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USS Trout (SS 566)

- decommissioned -

USS TROUT was the fourth TANG - class Diesel submarine and the second ship in the Navy to bear the name. Both decommissioned and stricken from the Navy list on December 19, 1978, the TROUT was transferred to the Iranian Navy and renamed KOUSSEH the same day. However, due to the Iranian revolution, the submarine's Iranian crew abandoned the ship at New London, CT, in March 1979, and the TROUT was subsequently retained at Philadelphia, Penn. In 1992, the submarine returned to US custody and served as an experimental ship in 1994 and finally as target ship at NAWCAD Key West, Fla.

General Characteristics:Keel laid: December 1, 1949
Launched: August 21, 1951
Commissioned: June 27, 1952
Decommissioned: December 19, 1978
Builder: Electric Boat Corporation, Groton, CT.
Propulsion system: three diesel engines (4,500 HP), two electric motors (5,600 HP)
Propellers: one
Length: 287 feet (87.5 meters)
Beam: 27.2 feet (8.3 meters)
Draft: 17 feet (5.2 meters)
Displacement: Surfaced: approx. 2,050 tons     Submerged: approx. 2,260 tons
Speed: Surfaced: approx. 20 knots     Submerged: approx. 17 knots
Armament: eight 533 mm torpedo tubes
Crew: 8 Officers, 75 Enlisted

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Crew List:

This section contains the names of sailors who served aboard USS TROUT. It is no official listing but contains the names of sailors who submitted their information.

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History of USS TROUT:

USS TROUT was laid down on 1 December 1949 at Groton, Conn., by the Electric Boat Co.; launched on 21 August 1951, sponsored by Mrs. Albert H. Clark, the widow of Lt. Comdr. Albert H. Clark, the last commanding officer of TROUT (SS 202); and commissioned at the submarine base at New London, Conn., on 27 June 1952, Comdr. George W. Kittredge in command.

TROUT operated out of New London as a unit of Submarine Squadron (SubRon) 10 from 1952 to 1959. During this period, she conducted training and readiness operations with ships of the fleet and NATO nations, operating from the North Atlantic to the Caribbean Sea. She engaged in sonar evaluation tests, practice ASW exercises, and submerged simulated attack exercises. During submerged exercises in polar waters in company with sister ship HARDER (SS 568), TROUT sailed 268 miles beneath Newfoundland ice floes, setting a distance record for conventionally powered submarines.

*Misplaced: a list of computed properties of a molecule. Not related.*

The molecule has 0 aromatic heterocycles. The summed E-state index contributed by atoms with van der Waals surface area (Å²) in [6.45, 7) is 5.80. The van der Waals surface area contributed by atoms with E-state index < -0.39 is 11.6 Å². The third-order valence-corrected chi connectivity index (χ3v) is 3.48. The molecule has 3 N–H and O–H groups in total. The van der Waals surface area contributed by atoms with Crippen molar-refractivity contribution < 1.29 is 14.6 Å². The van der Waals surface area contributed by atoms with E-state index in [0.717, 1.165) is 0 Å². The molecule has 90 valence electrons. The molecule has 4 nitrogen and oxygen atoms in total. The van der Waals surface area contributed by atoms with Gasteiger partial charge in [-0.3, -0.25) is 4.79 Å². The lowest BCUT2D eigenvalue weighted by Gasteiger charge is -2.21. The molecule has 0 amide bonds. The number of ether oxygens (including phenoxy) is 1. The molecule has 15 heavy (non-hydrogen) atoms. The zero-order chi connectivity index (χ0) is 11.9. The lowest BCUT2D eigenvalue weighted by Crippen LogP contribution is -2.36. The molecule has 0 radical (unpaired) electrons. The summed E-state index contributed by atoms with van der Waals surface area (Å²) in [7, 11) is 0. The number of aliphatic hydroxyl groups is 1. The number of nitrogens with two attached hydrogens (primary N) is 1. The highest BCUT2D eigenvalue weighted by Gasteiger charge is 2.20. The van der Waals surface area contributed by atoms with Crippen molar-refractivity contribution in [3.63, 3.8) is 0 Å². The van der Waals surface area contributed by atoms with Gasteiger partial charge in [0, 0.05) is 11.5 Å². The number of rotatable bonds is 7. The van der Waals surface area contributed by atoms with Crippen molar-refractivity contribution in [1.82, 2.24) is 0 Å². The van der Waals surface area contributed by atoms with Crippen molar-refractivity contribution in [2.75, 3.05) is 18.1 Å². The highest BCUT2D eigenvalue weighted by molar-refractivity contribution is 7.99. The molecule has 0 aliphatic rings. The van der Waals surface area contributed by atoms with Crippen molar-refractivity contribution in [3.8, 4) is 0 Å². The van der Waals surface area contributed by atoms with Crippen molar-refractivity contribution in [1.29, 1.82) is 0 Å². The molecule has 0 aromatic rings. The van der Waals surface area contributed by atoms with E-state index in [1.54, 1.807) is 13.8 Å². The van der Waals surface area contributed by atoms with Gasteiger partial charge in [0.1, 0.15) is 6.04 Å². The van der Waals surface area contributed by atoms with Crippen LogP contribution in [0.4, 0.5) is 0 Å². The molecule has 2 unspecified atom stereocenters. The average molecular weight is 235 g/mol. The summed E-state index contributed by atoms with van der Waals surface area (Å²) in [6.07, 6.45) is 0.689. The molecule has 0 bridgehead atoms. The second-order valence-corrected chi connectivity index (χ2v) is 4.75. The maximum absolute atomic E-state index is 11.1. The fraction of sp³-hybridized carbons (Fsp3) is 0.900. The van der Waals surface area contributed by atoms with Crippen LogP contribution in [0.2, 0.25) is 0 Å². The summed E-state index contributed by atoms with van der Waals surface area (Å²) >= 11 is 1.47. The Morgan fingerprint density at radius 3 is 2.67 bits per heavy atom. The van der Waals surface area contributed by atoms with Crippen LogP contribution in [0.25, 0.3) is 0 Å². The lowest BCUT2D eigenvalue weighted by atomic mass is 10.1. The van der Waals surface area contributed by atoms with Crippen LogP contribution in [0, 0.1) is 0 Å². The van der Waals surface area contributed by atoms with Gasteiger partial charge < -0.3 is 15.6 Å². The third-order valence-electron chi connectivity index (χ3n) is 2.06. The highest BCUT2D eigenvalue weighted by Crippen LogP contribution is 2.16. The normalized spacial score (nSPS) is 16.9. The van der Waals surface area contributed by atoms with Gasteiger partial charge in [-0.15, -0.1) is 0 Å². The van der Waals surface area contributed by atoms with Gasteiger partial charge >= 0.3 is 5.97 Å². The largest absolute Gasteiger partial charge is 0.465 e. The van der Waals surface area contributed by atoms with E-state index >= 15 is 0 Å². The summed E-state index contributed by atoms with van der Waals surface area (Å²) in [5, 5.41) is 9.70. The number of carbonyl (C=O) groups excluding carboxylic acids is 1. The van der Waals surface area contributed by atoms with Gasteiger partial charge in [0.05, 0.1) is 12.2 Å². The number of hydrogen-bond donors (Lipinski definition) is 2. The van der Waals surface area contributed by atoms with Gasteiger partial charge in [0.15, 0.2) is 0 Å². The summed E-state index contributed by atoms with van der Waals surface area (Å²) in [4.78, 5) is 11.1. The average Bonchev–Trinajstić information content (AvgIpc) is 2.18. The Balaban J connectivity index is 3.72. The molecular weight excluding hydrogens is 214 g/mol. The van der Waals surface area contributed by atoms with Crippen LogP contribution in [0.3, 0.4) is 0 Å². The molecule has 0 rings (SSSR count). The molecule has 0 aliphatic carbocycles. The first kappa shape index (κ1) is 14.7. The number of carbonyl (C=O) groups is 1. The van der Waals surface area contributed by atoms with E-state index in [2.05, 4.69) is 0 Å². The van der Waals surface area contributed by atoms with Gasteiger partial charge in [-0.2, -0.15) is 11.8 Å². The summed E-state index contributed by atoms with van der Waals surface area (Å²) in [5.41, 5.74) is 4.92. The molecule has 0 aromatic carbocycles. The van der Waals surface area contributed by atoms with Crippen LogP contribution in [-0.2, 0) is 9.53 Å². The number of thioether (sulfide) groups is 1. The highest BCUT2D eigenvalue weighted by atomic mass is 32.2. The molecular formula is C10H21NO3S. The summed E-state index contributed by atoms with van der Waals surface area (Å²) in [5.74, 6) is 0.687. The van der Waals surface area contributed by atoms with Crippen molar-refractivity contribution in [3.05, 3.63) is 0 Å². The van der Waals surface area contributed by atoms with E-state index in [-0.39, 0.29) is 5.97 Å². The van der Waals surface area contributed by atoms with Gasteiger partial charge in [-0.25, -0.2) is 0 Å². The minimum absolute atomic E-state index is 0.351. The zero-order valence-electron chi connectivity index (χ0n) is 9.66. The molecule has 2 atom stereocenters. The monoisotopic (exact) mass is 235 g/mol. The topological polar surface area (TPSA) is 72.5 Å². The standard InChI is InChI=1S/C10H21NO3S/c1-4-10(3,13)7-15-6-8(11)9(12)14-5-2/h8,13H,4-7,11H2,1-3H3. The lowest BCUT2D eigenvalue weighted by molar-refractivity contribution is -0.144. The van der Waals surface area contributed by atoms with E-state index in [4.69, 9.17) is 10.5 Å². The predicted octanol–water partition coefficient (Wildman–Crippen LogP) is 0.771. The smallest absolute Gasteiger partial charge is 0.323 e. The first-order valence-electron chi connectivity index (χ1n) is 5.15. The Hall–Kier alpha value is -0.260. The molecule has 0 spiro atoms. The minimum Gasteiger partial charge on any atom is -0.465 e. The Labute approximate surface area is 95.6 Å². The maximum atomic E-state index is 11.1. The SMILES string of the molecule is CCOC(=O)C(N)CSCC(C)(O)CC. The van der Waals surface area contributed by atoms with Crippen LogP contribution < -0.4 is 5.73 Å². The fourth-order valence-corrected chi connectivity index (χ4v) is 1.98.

In August 1959, TROUT shifted her home port to Charleston, S.C., where she was assigned to SubRon 4. She was deployed to the 6th Fleet in September 1959 for her first Mediterranean cruise. Four months later, while returning home, she represented the United States at Bergen, Norway, during the 50th anniversary celebrations commemorating the birth of the Norwegian Navy's submarine arm.

In February 1960, TROUT performed as a test bed for Bureau of Ships shock tests. She won her first Battle Efficiency "E" award in 1961. In early 1963, the submarine rendered services for the Operational Test and Evaluation Force before commencing a six-month overhaul at Charleston in July of that year.

During the remaining years of the 1960's, TROUT made three more Mediterranean deployments as a unit of the 6th Fleet. Between deployments, she participated in training and developmental exercises off the east coast and in the Caribbean. In July 1970, she was assigned to the Pacific Fleet.

Homeported at San Diego, Calif., TROUT conducted two Western Pacific (WestPac) deployments - in 1972 and 1975 - primarily providing submarine services during ASW exercises conducted by warships of the United States, South Korean, or Nationalist Chinese navies. Between these deployments, the submarine participated in antisubmarine warfare exercises and conducted local operations off the southern California operating areas, punctuating this service with weapons tests in the Pacific Northwest, out of Puget Sound.

After returning from her second WestPac deployment to San Diego on 29 January 1976, TROUT operated off the west coast until receiving orders on 1 December changing her home port to Philadelphia. She was decommissioned and struck from the Navy list on 19 December 1978.

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